Description

The majority of trust research has focused on the benefits trust can have for individual actors, institutions, and organizations. This “optimistic bias” is particularly evident in work focused on institutional

The majority of trust research has focused on the benefits trust can have for individual actors, institutions, and organizations. This “optimistic bias” is particularly evident in work focused on institutional trust, where concepts such as procedural justice, shared values, and moral responsibility have gained prominence. But trust in institutions may not be exclusively good. We reveal implications for the “dark side” of institutional trust by reviewing relevant theories and empirical research that can contribute to a more holistic understanding.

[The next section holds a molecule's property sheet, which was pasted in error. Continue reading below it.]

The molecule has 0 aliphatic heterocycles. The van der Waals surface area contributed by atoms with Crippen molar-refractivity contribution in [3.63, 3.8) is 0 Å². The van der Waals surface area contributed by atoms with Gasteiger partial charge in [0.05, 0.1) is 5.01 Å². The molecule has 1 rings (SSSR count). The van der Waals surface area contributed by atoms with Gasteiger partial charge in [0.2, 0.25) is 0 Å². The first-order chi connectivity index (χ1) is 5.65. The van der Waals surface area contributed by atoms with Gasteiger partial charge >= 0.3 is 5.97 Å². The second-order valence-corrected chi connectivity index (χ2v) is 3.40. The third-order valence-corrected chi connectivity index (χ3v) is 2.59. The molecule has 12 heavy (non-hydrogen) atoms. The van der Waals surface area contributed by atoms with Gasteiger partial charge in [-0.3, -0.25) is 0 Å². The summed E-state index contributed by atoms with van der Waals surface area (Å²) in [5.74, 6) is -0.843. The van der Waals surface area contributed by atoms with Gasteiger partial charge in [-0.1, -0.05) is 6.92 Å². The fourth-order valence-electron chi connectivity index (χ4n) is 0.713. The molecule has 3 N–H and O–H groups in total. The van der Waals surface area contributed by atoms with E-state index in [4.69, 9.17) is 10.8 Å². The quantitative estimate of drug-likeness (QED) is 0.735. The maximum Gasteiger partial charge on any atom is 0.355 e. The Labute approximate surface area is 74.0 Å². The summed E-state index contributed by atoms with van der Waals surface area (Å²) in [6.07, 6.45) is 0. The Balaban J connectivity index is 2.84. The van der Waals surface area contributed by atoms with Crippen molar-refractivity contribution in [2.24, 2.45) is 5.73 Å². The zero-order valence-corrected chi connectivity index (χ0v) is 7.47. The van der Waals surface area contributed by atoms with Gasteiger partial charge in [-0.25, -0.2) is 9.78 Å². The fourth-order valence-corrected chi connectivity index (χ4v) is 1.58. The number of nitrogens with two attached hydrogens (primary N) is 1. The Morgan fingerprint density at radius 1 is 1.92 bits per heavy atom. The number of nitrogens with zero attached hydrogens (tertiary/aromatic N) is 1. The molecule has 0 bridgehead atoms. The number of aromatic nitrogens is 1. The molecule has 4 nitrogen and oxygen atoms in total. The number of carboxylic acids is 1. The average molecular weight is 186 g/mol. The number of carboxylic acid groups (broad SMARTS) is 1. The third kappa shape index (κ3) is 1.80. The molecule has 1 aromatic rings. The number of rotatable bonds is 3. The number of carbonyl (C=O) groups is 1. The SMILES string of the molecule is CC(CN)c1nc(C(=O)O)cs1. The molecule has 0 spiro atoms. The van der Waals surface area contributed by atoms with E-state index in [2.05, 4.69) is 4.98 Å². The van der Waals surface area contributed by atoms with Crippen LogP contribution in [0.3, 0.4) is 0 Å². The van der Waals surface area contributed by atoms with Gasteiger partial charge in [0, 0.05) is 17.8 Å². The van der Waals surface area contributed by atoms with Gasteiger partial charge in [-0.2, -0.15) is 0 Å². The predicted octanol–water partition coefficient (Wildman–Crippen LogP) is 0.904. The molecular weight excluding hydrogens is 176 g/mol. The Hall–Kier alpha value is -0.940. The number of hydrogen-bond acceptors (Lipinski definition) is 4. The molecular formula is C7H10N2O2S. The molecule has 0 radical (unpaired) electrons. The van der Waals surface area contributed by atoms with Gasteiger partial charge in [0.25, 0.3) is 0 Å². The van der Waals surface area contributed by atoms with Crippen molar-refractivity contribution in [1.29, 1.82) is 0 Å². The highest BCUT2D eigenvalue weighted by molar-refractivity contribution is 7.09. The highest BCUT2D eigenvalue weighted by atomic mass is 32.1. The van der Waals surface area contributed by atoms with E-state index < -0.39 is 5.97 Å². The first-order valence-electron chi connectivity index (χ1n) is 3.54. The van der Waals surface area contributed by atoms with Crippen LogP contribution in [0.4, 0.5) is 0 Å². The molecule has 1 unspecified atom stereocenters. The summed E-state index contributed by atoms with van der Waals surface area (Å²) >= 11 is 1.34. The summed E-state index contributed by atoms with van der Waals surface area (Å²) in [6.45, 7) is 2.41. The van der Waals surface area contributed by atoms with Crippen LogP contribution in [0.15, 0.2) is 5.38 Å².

377.61 KB application/pdf

Download count: 0

Details

Contributors
Date Created
  • 2016
Resource Type
  • Text
  • Collections this item is in
    Identifier
    • Identifier Value
      http://www.springer.com/us/book/9783319222608

    Citation and reuse

    Cite this item

    This is a suggested citation. Consult the appropriate style guide for specific citation guidelines.

    Neal, T.M.S., Shockley, E., & Schilke, O. (2016). The “dark side” of institutional trust. In E. Shockley, T.M.S. Neal, B.H. Bornstein, & L.M. PytlikZillig (Eds.), Interdisciplinary perspectives on trust: Towards theoretical and methodological integration (pp. 177-192). NY: Springer.

    Machine-readable links